She follows with a brief review of the two-party system’s rise after the Civil War, Theodore Roosevelt’s Bull Moose Party and the electoral careers of independent candidates such as Ross Perot and Ralph Nader, praising each as an antidote to party orthodoxy.
It should be noted that the one thing Roosevelt, Perot and Nader have in common is that they lost.
There’s a lesson there.
For all the teeth-gnashing among the chattering classes about NPR Republicans, soccer moms and NASCAR dads, most people vote with their party most of the time.
Killian’s thesis that a narrow sliver of the electorate can be decisive when voters are closely divided over big questions is valid, even self-evident.
In her previous book, “The Freshmen: What Happened to the Republican Revolution?” published in 1999, Killian effectively dissected the rise and fall of the dominant members of the 1994 Republican revolution.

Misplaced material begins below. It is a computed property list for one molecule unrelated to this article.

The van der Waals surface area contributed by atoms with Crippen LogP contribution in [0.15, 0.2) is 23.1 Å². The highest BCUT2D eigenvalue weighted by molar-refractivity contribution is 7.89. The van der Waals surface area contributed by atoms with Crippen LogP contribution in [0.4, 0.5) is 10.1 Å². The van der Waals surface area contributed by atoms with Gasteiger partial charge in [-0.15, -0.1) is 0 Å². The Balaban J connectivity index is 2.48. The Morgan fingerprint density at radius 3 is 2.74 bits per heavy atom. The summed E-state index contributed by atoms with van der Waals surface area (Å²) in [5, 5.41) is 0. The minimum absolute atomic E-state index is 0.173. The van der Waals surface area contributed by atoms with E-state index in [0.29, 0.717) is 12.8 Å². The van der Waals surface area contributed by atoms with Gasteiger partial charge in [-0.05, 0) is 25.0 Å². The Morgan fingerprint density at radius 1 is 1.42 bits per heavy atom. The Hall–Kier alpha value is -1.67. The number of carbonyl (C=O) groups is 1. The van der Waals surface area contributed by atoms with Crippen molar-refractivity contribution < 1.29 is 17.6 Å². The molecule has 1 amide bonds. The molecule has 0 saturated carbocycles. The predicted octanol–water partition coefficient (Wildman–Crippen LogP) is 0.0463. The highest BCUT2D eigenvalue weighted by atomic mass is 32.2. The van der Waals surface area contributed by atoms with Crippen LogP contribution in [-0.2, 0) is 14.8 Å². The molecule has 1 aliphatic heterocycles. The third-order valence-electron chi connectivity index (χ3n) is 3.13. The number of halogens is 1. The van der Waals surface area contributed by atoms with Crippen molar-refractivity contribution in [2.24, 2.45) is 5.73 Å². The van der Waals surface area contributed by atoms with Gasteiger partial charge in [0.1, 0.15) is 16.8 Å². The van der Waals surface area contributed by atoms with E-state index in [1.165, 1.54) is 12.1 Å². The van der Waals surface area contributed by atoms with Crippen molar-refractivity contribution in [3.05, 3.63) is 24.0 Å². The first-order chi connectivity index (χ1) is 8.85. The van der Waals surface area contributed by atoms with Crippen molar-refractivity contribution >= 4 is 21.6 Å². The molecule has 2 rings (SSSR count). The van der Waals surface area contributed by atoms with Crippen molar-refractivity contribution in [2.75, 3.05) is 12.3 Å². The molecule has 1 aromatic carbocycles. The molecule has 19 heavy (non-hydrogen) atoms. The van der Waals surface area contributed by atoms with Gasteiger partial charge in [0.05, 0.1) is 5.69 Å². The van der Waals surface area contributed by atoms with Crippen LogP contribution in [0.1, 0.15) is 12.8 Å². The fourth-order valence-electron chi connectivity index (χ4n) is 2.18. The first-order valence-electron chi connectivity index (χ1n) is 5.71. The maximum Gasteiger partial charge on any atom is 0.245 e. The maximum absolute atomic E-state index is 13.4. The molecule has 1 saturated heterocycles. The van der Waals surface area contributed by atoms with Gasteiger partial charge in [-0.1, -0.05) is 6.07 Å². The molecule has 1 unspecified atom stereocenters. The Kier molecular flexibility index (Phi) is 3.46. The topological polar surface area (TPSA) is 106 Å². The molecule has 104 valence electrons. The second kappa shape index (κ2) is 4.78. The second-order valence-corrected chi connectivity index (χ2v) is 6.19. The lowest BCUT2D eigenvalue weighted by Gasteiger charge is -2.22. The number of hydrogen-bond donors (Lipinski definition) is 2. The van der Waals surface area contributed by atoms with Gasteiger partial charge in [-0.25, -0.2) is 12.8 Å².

In “The Swing Vote,” she takes a stab at a broader thesis, but she seems to forget one of the signal lessons taught by the class of 1994 — that politicians abandon their principles and rhetoric to occupy the squishy center at their own risk.
Terri Henderson, 6, center, whose mother is El Salvador, attends a rally with members of Congress at Union Station's Columbus Circle to announce the Restore Opportunity, Strengthen, and Improve the Economy (ROSIE) Act on July 29, 2014. The legislation provides incentives for government contractors to pay a living wage and other benefits that would help low-income workers.